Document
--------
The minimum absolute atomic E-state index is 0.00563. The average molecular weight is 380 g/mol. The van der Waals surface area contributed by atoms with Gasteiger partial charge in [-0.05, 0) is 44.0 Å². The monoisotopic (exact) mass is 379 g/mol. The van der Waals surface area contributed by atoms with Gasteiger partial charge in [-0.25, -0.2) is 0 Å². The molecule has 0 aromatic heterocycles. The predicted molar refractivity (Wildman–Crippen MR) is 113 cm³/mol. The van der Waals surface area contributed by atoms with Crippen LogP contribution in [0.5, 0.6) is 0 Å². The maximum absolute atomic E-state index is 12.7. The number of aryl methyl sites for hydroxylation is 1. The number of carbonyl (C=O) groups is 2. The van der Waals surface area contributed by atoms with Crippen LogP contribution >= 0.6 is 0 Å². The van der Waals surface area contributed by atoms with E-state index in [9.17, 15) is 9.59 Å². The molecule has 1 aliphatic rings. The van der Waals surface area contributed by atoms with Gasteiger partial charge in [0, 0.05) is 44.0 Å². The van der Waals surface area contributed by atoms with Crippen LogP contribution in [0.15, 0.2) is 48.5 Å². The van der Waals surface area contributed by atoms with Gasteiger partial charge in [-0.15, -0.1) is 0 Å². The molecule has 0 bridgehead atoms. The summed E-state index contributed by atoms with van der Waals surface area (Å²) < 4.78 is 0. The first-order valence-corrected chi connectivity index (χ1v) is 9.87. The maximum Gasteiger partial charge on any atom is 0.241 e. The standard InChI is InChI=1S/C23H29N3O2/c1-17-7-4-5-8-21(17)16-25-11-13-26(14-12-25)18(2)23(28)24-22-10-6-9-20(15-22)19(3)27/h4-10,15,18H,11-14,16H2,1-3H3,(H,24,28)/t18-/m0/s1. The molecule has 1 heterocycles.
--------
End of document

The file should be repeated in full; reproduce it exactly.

The minimum absolute atomic E-state index is 0.00563. The average molecular weight is 380 g/mol. The van der Waals surface area contributed by atoms with Gasteiger partial charge in [-0.05, 0) is 44.0 Å². The monoisotopic (exact) mass is 379 g/mol. The van der Waals surface area contributed by atoms with Gasteiger partial charge in [-0.25, -0.2) is 0 Å². The molecule has 0 aromatic heterocycles. The predicted molar refractivity (Wildman–Crippen MR) is 113 cm³/mol. The van der Waals surface area contributed by atoms with Crippen LogP contribution in [0.5, 0.6) is 0 Å². The maximum absolute atomic E-state index is 12.7. The number of aryl methyl sites for hydroxylation is 1. The number of carbonyl (C=O) groups is 2. The van der Waals surface area contributed by atoms with Crippen LogP contribution >= 0.6 is 0 Å². The van der Waals surface area contributed by atoms with E-state index in [9.17, 15) is 9.59 Å². The molecule has 1 aliphatic rings. The van der Waals surface area contributed by atoms with Gasteiger partial charge in [0, 0.05) is 44.0 Å². The van der Waals surface area contributed by atoms with Crippen LogP contribution in [0.15, 0.2) is 48.5 Å². The van der Waals surface area contributed by atoms with Gasteiger partial charge in [-0.15, -0.1) is 0 Å². The molecule has 0 bridgehead atoms. The summed E-state index contributed by atoms with van der Waals surface area (Å²) < 4.78 is 0. The first-order valence-corrected chi connectivity index (χ1v) is 9.87. The maximum Gasteiger partial charge on any atom is 0.241 e. The standard InChI is InChI=1S/C23H29N3O2/c1-17-7-4-5-8-21(17)16-25-11-13-26(14-12-25)18(2)23(28)24-22-10-6-9-20(15-22)19(3)27/h4-10,15,18H,11-14,16H2,1-3H3,(H,24,28)/t18-/m0/s1. The molecule has 1 heterocycles.